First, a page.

I saw this today:
And this is my response:
Yes, true. But!!
1. Guilt is a useless emotion
2. Feeling lonely is a good chance to know and love yourself
3. Anxiety and depression are challenges to accept and or tackle
4. Pain sucks — but pain medication is fun
5. Every healthy day is a gift, but you are still one day closer to being dead
6. Be bold and let your free flag fly — where what you like! Shave your head! Keep it fresh!
7. Beds need people too!
8. It’s okay to be afraid, and it’s okay to say no
9. Exercise is just another addiction, might as well eat chocolate
10. Most doctors will kill you if you let them… that’s why we need nurses
11. Feeling useless and being useless are two separate things. You have so much to give and just because we live in a materialistic culture that likes to measure phalluses doesn’t mean that you aren’t giving tons to others. ❤ Hug!!
–The Mindful Crutch
As I lay here writing this sentence I am in pain.
Correction. I can feel pain. Correction.
It hurts and I want:
a shot of morphine
a big bowl of pasta with meat balls and cheese and a dry white wine
to wake up
to not have to do
to fling myself off a moving train
to be bathed in healing light
to scream bullsh*t! at a doctor
( X ) all of the above
What is pain? Is pain some psychotic demon throwing lit matches at our nerves?
No. Pain is a signal.
We say it hurts, what do we really mean?
Is it an ache today? Does it start small, pulsating, and then radiate outwards like a cat’s tail whip in slow motion? Cold wind and bee stings upon exposed flesh
Pain? Are you real?
Yes. I’m a matter of fact.
Pain? Why do you hate me?
I don’t. I am merely saying something is wrong. If you want to dress this up, here’s the number of a shady guy who does that sort of work:
Mr. Suffering, Esq.
Gray clouds, rain, and no.
It has been a little while since I’ve posted. I was away for surgery. It was an opportunity to use mindfulness practice. Hospitals, medications, and pain are not places and things that naturally co-exist with peace. Yet, they are full of wealth in terms of learning peace.
According to Eckhart Tolle, sharp and acute pain can be a moment of pure presence. The shrieks I involuntary made as the doctor stabbed the needle into my knee cap without warning proved this to be true. Yet, it is often accompanied by the grinding misery of suffering. Suffering is the story about our pain. Sometimes we want to have our story validated. We want to get a hug, a get well card, or a pill. There is nothing wrong with that. But, there are points when we need to quiet the suffering and find the true nature around us.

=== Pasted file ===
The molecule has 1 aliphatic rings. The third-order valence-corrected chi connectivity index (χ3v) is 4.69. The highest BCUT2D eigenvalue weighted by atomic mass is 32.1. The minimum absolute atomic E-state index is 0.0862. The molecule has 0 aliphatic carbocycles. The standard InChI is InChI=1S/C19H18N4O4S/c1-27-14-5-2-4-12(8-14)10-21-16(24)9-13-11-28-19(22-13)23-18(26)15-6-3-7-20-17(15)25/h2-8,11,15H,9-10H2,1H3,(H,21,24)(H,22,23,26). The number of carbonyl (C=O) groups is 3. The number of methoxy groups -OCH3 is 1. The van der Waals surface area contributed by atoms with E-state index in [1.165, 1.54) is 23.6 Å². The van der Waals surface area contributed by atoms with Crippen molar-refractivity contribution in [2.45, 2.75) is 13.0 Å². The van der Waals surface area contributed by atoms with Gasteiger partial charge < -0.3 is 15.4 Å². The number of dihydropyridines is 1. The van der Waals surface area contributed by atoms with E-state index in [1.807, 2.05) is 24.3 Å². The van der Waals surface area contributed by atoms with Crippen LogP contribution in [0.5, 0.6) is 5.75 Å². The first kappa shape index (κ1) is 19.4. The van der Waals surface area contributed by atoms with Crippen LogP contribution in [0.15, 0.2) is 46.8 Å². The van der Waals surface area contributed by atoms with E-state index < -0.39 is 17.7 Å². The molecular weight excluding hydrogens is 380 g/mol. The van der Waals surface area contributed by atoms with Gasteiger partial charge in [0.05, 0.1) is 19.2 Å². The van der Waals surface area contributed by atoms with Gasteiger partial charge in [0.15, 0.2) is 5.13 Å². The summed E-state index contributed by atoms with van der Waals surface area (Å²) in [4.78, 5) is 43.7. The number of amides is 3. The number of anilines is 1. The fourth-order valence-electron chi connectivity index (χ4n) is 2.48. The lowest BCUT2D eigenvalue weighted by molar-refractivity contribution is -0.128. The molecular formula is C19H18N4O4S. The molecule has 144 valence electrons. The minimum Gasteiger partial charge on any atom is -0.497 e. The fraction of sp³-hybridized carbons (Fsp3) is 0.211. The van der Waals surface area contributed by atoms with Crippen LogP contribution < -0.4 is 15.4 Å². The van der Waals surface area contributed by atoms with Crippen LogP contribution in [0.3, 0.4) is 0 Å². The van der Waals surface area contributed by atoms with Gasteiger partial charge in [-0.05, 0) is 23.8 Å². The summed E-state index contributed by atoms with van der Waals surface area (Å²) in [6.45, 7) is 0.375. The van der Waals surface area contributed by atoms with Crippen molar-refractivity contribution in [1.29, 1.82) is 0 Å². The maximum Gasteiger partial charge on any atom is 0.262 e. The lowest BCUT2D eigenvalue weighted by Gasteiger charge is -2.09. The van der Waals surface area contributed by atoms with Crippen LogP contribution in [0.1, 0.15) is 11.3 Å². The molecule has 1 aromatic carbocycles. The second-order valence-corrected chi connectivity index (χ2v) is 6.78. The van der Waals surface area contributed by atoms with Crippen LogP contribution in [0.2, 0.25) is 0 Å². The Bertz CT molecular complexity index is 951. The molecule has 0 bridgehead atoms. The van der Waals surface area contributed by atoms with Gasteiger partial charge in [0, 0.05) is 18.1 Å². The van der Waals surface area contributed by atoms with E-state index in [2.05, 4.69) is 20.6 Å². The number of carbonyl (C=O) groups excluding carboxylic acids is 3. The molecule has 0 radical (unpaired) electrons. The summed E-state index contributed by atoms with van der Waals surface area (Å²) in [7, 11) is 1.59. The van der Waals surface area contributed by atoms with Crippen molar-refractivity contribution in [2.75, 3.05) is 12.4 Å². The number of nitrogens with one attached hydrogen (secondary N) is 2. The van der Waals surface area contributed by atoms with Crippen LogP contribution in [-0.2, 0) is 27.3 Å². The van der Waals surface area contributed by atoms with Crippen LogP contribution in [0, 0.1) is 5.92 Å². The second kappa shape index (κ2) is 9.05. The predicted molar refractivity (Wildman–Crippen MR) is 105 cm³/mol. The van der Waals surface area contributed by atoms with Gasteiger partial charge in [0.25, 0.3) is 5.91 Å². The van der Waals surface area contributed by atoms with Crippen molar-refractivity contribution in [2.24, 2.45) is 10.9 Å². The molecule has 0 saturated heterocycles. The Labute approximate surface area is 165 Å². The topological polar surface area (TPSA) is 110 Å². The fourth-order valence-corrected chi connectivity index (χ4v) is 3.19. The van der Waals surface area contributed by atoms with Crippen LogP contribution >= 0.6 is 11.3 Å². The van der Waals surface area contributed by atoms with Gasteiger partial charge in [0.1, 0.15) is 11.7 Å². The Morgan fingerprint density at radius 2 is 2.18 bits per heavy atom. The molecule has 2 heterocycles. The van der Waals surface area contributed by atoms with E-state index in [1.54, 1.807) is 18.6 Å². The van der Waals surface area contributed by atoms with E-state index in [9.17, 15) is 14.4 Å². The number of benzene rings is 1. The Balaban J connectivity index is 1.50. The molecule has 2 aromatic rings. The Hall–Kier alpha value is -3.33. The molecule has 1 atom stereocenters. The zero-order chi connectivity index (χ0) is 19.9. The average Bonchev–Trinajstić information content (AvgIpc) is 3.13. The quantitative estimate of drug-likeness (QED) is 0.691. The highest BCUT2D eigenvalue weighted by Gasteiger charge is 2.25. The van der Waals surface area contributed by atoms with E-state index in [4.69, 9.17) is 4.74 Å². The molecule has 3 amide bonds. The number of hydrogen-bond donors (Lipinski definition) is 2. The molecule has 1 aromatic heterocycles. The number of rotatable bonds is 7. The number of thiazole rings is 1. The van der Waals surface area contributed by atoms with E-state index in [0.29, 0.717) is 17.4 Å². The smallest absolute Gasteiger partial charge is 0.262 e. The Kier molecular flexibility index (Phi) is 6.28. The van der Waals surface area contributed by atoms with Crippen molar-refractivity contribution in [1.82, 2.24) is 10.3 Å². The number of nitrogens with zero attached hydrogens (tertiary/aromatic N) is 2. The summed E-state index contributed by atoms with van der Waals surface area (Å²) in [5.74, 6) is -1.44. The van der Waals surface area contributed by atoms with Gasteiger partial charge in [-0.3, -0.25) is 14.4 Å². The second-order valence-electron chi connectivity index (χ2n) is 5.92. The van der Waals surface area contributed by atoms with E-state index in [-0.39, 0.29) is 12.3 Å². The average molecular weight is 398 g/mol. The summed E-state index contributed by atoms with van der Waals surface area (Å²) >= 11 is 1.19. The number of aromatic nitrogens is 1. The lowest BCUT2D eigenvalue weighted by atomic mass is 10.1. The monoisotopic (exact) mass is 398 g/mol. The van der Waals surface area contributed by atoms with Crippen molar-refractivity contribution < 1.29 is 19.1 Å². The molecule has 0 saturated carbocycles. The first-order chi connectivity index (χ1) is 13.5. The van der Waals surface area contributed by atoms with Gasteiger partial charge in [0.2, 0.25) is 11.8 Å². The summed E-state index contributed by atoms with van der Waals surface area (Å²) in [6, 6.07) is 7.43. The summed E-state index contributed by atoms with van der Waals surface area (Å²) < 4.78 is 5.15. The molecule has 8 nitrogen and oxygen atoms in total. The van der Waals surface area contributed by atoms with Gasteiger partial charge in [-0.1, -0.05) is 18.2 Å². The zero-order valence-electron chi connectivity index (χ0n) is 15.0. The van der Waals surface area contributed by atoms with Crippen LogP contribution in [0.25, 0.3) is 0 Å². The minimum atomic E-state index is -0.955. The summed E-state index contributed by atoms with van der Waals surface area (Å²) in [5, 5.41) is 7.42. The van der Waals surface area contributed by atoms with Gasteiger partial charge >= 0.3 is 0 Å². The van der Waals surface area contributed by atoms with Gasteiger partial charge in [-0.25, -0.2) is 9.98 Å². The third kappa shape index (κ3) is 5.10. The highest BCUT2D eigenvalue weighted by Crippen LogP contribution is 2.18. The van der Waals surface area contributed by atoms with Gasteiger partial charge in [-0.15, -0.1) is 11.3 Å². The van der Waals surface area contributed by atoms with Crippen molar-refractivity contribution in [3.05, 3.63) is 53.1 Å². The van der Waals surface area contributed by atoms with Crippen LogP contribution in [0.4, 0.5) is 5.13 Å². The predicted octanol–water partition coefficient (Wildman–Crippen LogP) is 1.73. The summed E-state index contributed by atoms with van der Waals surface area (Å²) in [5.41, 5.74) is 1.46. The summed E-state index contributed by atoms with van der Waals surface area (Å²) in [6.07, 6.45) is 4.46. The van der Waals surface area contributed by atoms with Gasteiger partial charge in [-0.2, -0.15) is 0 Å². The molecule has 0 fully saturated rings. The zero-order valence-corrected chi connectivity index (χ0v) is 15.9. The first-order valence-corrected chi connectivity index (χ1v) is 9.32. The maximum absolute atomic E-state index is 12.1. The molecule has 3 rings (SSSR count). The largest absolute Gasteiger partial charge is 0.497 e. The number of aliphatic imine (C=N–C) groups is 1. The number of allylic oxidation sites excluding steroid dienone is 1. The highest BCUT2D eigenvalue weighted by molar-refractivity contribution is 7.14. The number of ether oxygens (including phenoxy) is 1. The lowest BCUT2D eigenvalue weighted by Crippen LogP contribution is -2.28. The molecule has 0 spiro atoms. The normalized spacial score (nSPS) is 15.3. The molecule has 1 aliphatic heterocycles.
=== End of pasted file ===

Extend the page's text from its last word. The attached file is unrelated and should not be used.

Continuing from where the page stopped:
What might you replace it with? My most recent experience showed me the power of watching and counting my breath. It is one of the fundamentals of all other forms of meditation. What else worked for me? Metta meditation, which I will write a post about in the future. In brief, Metta is fixing your attention on total strangers and wishing them, “May you be well; May you be happy; May you be filled with loving kindness.” It is powerful in opening your heart and directing your intention. The focus is off the “little me” and on to the rest of the world and our connectedness with it.
As I recover at home it is easy to feel overwhelmed. I am reminding myself to “Do what needs doing, then let go.” There can be a lot of things to juggle in recovery. There are follow-up appointments, calls to receptionists, blood tests, filling prescriptions, a whole lot of social media, my kitchen counters, and so forth.
It is easy to lose mindfulness in facing this laundry list of tasks. My reminder is that it is only necessary to do what is necessary in this present moment (say making one call about an appointment) and afterward I do that, it is graceful to let it go. To return to rest and inner quiet after doing “the thing” is a central part of mindful practice. Recovery asks and how we answer can mean an easier and happier experience!
I hope you are well!